#PP1 – A Bad Monitor!

This is my first post about Post-Processing. I have been resisting on posting anything on post-processing because I feel that this is a topic that would be better suited to the video format of blogs and hopefully I will soon come up with a new video-series about post-processing in wildlife photography. Having said that, there was this incident last week that forces me to post this one.

A few days back one of my friends posted an image of a very rare bird, the Hume’s Ground-pecker. For those of you who are into birds, you would know how rare and valued that bird is. It is found in some of the highest regions in our world and is a very unique one. So when I heard that he got the bird in some really awesome settings (From a photography perspective) i was excited and eager to see the images. I need to tell it here right away that I am super jealous of both Saravanan J and Samyukth S for having made the trip without me 😉 …. Well getting back to the topic at hand, here is what came to me as the first image of the beautiful groundpeckerOverexposed Groundpecker

The Settings for a photograph were awesome, a lush green carpet and a neat clean and tac sharp bird. I trusted my friends photography skills to know that he would’nt have overexposed the bird. So, I asked him if he could send me the RAW files for this one. Here is a screenshot of what I saw in the RAW fileGroundpecker

The exposure looks absolutely spot on here. It is obvious that something went wrong in processing but I know him to be good at processing images, so what went wrong.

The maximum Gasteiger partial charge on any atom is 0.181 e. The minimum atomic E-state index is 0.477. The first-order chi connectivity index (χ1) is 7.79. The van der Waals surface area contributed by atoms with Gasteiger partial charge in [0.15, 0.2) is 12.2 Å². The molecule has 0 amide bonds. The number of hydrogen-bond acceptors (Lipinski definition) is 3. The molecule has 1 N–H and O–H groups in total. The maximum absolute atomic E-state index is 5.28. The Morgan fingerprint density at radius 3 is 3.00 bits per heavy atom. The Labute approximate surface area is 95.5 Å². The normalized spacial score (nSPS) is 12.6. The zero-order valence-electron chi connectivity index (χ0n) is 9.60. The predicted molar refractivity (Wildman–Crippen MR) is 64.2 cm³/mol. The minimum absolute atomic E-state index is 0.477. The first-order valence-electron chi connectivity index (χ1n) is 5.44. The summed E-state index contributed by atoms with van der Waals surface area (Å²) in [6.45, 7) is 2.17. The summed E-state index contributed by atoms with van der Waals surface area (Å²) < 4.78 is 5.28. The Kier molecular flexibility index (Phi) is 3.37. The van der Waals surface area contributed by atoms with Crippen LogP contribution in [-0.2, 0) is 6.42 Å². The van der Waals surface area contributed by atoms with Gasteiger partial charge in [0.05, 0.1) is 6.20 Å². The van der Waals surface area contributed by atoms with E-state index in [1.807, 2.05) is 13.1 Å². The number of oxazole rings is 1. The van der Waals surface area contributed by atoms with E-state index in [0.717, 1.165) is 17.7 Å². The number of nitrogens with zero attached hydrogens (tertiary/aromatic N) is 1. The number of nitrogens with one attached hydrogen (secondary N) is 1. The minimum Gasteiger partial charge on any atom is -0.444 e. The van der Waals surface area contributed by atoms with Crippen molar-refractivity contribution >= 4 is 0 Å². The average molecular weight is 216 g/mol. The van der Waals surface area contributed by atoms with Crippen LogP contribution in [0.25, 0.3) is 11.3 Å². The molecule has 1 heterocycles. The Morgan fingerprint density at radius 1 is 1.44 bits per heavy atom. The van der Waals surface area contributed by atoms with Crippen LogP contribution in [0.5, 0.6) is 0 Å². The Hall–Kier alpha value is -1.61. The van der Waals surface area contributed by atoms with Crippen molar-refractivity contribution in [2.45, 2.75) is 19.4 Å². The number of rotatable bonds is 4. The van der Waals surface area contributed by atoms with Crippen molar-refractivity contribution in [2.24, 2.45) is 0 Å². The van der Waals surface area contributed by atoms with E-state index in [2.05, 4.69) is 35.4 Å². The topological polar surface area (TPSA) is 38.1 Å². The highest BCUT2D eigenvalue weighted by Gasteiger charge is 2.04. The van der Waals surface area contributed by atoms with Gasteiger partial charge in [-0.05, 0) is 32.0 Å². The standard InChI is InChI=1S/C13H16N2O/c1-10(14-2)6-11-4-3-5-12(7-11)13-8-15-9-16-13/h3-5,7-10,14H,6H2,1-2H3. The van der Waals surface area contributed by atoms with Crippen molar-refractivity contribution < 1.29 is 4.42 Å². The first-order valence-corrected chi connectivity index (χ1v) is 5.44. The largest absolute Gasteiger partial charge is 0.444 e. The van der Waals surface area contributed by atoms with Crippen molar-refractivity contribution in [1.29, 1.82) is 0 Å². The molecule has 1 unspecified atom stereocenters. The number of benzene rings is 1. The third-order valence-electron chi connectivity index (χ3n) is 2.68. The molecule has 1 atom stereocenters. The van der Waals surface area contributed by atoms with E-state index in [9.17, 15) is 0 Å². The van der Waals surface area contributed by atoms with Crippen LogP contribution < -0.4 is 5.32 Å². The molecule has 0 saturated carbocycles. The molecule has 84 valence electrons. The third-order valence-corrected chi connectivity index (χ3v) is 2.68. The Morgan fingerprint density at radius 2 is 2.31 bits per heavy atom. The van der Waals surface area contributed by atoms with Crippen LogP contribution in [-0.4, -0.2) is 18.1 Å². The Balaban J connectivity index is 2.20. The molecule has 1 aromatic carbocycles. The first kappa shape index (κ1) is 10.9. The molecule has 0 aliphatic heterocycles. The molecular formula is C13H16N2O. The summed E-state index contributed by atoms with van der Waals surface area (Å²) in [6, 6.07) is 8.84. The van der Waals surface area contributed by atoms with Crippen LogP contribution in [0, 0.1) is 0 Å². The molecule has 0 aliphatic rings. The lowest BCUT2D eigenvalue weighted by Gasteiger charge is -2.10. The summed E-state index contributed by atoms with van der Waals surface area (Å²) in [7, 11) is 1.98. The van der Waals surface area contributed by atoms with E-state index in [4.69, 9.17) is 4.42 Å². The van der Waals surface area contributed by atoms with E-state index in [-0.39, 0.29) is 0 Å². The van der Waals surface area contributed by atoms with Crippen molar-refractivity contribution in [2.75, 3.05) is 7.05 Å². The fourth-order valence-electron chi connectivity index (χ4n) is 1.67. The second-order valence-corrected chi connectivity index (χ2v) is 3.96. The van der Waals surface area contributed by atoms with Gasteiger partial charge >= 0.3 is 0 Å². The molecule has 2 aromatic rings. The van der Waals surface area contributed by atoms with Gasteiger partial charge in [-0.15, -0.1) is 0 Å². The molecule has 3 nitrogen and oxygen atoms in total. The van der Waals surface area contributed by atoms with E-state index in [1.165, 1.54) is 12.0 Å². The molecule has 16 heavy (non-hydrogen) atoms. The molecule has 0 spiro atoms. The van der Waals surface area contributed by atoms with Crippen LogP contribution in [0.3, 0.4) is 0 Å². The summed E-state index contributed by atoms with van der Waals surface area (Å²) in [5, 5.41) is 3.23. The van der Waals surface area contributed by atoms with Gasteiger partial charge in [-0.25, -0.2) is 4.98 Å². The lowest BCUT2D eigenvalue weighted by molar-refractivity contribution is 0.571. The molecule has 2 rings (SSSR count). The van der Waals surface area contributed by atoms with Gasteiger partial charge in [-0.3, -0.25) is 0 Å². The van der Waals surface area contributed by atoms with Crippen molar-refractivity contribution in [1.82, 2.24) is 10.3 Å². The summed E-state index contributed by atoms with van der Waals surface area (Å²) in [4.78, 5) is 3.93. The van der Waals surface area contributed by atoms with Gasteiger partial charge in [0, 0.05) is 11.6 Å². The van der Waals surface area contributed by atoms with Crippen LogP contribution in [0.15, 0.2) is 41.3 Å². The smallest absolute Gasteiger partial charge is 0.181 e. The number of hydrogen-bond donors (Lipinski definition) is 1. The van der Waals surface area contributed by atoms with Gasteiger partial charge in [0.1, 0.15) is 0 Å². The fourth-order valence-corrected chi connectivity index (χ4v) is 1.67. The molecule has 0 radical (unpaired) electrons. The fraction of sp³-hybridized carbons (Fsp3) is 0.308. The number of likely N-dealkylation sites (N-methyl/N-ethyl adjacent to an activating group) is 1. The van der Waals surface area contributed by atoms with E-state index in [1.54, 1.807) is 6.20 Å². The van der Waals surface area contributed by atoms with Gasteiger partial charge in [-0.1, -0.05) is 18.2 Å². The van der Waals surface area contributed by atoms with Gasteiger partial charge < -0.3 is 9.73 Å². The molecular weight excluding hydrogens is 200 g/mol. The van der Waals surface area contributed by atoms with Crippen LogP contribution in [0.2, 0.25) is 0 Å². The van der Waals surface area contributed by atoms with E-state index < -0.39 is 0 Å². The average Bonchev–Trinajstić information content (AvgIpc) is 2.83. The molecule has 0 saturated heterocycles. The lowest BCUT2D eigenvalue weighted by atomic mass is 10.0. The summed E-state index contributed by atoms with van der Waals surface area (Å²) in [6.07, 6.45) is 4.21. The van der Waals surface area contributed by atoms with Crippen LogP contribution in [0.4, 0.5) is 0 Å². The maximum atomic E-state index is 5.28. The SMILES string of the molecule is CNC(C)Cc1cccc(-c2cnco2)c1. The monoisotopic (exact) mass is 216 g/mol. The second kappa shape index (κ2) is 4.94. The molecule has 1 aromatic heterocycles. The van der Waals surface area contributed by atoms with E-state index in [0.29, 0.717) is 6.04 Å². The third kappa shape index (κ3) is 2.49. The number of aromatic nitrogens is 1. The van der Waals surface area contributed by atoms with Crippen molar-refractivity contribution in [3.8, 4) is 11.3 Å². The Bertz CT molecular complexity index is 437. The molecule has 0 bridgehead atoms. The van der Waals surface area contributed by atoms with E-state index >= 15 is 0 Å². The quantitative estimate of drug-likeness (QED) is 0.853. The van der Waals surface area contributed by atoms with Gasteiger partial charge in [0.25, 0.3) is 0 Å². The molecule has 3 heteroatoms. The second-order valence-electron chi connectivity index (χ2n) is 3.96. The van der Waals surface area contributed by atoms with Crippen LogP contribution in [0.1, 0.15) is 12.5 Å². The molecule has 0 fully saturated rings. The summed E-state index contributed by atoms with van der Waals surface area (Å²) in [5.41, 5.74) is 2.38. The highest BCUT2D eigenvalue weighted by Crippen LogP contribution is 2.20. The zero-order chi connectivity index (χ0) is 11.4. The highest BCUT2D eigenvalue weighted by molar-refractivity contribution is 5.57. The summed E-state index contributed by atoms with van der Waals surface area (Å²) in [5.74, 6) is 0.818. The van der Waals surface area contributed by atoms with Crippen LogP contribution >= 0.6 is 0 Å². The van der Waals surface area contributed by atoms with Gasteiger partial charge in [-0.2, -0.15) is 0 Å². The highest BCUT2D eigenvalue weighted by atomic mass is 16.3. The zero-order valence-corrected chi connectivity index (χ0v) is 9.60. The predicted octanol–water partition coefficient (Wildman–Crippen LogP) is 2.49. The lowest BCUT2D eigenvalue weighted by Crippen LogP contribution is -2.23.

In this case, I knew the culprit. It was his monitor. A monitor that should not have been used for post-processing. So how do I decide whether it was the monitor that showed him something wrong?
Well Take a look at the histogram and levels graph of the image that he sent to me.
Levels and Histogam
Now if his monitor has an issue with the display brightness/contrast etc he might not notice the overexposed parts but the Histogram is not lying. It is very specifically telling me that the brightest areas of the image are over-exposed.
So here is a piece of advise.
Before finalizing on the Brightness/Tonality of an image, take a look at the Levels graph and/or the Histogram of an image. Chances are that you would realize if your monitor has been fooling you, or if you have the monitor setup incorrectly. If your Monitor and your Histogram do not agree with each other, its time either to try and re-calibrate your monitor or buy a new one if it isn’t suited for post-processing. Here is a slightly differently processed image with its Levels and Histogram.
Level and Histogram Humes Groundpecker
Keep reading and keep sending me your comments and suggestions.


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